Frequency of church attendance, overseas experience, free-time activities – such differences are interesting to look at, but they certainly aren’t the kinds of things that lead to deep social divides. Those who warn about divisions between urban and rural areas usually mean something else. Such warnings come from a belief that city dwellers have completely different societal ideals than those in the country – that they are more cosmopolitan and further to the left on the political spectrum. Is that true?
One might think that beliefs about gender equality would be an issue where differences would become visible. But on the question as to whether people think it is OK for a mother to pursue a career, rural and urban people have been largely in agreement for decades.
But how does that look in practice? A bit different. Everywhere in Germany, more men than women have full-time jobs, with men making up a larger percentage of those with full-time jobs in rural areas as compared with urban settings.
If you then ask who spends more time with the children, it becomes clear that women everywhere, in both the cities and the countryside, are responsible for the lion’s share of child care. Women in the cities may be slightly more likely to have full-time jobs, but they still take care of almost three-quarters of the child care responsibilities.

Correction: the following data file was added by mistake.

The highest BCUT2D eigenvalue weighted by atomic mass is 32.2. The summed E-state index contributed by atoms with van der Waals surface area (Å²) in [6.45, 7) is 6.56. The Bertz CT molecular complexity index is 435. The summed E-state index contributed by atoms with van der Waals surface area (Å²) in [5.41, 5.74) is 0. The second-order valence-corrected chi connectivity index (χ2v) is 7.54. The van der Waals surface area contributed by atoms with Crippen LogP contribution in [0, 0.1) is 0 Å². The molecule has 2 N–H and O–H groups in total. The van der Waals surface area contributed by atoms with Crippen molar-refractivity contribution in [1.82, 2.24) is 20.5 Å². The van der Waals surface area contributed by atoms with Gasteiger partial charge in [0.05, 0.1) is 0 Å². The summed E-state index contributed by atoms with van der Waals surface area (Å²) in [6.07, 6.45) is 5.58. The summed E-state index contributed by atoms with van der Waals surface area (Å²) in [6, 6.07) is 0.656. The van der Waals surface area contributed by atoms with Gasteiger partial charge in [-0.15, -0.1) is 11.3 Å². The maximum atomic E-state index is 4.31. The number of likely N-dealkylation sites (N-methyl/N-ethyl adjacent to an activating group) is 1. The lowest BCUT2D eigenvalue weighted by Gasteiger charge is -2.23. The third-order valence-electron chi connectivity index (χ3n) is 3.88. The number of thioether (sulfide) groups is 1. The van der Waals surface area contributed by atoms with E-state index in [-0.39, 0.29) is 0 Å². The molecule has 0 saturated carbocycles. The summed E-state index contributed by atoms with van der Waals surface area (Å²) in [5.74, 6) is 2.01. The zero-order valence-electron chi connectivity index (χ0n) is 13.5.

The second significant issue where most people suspect there is a significant difference between city dwellers and those in the countryside is the approach to Islam, integration and immigration. The more rural, many think, the more intolerant. Or, to put it differently: The larger the city, the fewer worries people have about integration.
Let’s go back to our prejudice quiz. The smaller the town, the lower the number of people who know foreigners. Is that true?
By contrast, many people have the idea that many cities, in part because of immigration, have neighborhoods that are considered "no-go" areas. Places that people avoid at night. Are there actually more such areas in cities than there are in rural areas?
How open people are to Germans with immigration backgrounds can also be seen by whether they would accept them in positions of political responsibility. How accepting would people be of a Muslim mayor in cities versus in small towns?